[quote]One last comment about your click.xml file. You don't need to explicitly map the template to the java class, Click will map them automatically.[/quote]

You mean I could remove the file?

Thanks for your input Bob!

Peter.

Pether Sorling replied on Sun, 2008/04/13 - 9:18am

Nice too see somebody make an effort to try out different frameworks..

Thinwire development team is pretty active they just haven't made any release for a while.

Subversion stats : http://sourceforge.net/project/stats/detail.php?group_id=170706&ugn=thinwire&type=svn&mode=12months

 

More info about the current state of thinwire. 

http://truecode.blogspot.com/2008/04/state-of-thinwire-framework-2008.html

Pether

Bob Schellink replied on Sun, 2008/04/13 - 10:39am in response to: Peter Karussell

[quote=peathal]

Yes I used a separate servlet and it would be better if i can avoid this. But actually I don't understand how? You mean that ClickApplication.getPath should return null if the page requests the image? Please, could you provide an example for this? Especially for the file ClickApplication.htm.[/quote]

Here is an example of how to stream directly: http://www.avoka.com/click-examples/direct-page.htm

However having a closer look at your example you actually want to render a html image tag. I will email you an example of this since it is probably impolike of me to flood the comments with Click code ;-)

[quote]You mean I could remove the file?[/quote]

No the file is still needed, but only the package has to be specified. From that Click will be able to map templates to classes. So you only need:

<click-app>
<pages package="de.wg.web.click"></pages>
</click-app>

kind regards

bob

Daniel Ray replied on Sun, 2008/04/13 - 12:10pm

Wow. What about JSF using MyFaces, RichFaces, IceFaces, or Facelets? Struts? Spring UI? To each his own I suppose.

Peter Karussell replied on Sun, 2008/04/13 - 3:09pm in response to: Pether Sorling

Ups, sorry for this. I will remove the comment in the article now. I thought I looked on the code stats, but really: thinwire is active!

 

Peter.

Peter Karussell replied on Sun, 2008/04/13 - 3:44pm in response to: Daniel Ray

In my planned continuation of this survey I will only cover the usage of MyFaces and Struts, because of my limited time.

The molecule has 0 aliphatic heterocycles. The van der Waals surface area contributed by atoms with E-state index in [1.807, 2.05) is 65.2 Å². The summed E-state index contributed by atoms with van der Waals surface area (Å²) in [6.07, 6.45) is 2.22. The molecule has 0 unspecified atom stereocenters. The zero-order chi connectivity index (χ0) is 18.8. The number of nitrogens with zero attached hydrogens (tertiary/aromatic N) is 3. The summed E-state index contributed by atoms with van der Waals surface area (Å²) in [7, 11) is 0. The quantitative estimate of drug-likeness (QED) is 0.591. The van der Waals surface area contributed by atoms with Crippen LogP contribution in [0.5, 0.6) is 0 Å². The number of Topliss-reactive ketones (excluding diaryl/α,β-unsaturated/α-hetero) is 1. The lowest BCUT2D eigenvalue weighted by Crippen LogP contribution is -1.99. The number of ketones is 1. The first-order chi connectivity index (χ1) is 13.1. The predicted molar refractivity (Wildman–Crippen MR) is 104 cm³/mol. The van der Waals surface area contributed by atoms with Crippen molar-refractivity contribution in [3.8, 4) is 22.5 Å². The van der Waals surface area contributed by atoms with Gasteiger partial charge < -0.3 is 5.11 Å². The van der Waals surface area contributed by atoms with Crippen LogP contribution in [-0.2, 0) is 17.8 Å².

Maybe you can do the necessary implementation of the others? :-)

[quote] To each his own I suppose. [/quote]

What do you mean with 'own'? Own implementation? 

Peter.

Bruno Vernay replied on Mon, 2008/04/14 - 3:28am

Interesting, I did my own little research exercise on the subject, it is a never ending work :

http://docs.google.com/Doc?id=ajgdx7ccvkxg_50ccp25f

There should really be a wiki somewhere or some kind of taxonomy to help categorizing / choosing them.

Hope it helps

Jose Maria Arranz replied on Mon, 2008/04/14 - 7:13am

My contribution: Gnuplot Web based on ItsNat

ItsNat is a new Java web application framework strongly focused on AJAX from scratch. Basically the server keeps a W3C DOM tree of the page, the client is updated automatically when the server DOM tree is changed using W3C DOM APIs, in summary: DHTML on the server. Templates are pure HTML files with no logic. ItsNat provides optional components reusing data y selection models from Swing.

This Gnuplot web version is an AJAX application.

I've spent 2 hours and 15 minutes, 50 minutes spent building the application. The remaining time was spent trying to figure how to run Gnuplot: trying to execute the pure windows version of gnuplot (failed, is a GUI), then trying the cygwin version (missing DLL cyggd-2.dll), investigating what cygwin package installs cyggd-2.dll, then installing libgd2 in my cygwin instalation and copying required dlls to setup an standalone version of Gnuplot...

This application runs on:

Desktop browsers: FireFox 1.x, MSIE 6+, Safari 3+, Opera 9+

Mobile browsers (yes including AJAX): Opera Mini 4, Opera Mobile 8.6, Minimo 0.2, NetFront 3.5 and ... IE Mobile 6 (WM6) !!

Notes: ItsNat distribution included is a prerelease of the upcoming v0.3 (current public version is 0.2)

GnuplotHelper class is slightly modified.

Source code summary:

Template:

<!-- <?xml version="1.0" encoding="UTF-8"?> -->
<!DOCTYPE html PUBLIC "-//W3C//DTD XHTML 1.0 Strict//EN" "http://www.w3.org/TR/xhtml1/DTD/xhtml1-strict.dtd">
<html xmlns="http://www.w3.org/1999/xhtml">
<head>
<title>WebGnuplot</title>
</head>
<body>
<h2>WebGnuplot</h2>

<textarea cols="25" rows="10" id="commandsId">
</textarea>
<br />
<input id="plotId" type="button" value="Click me, to run the statements above" />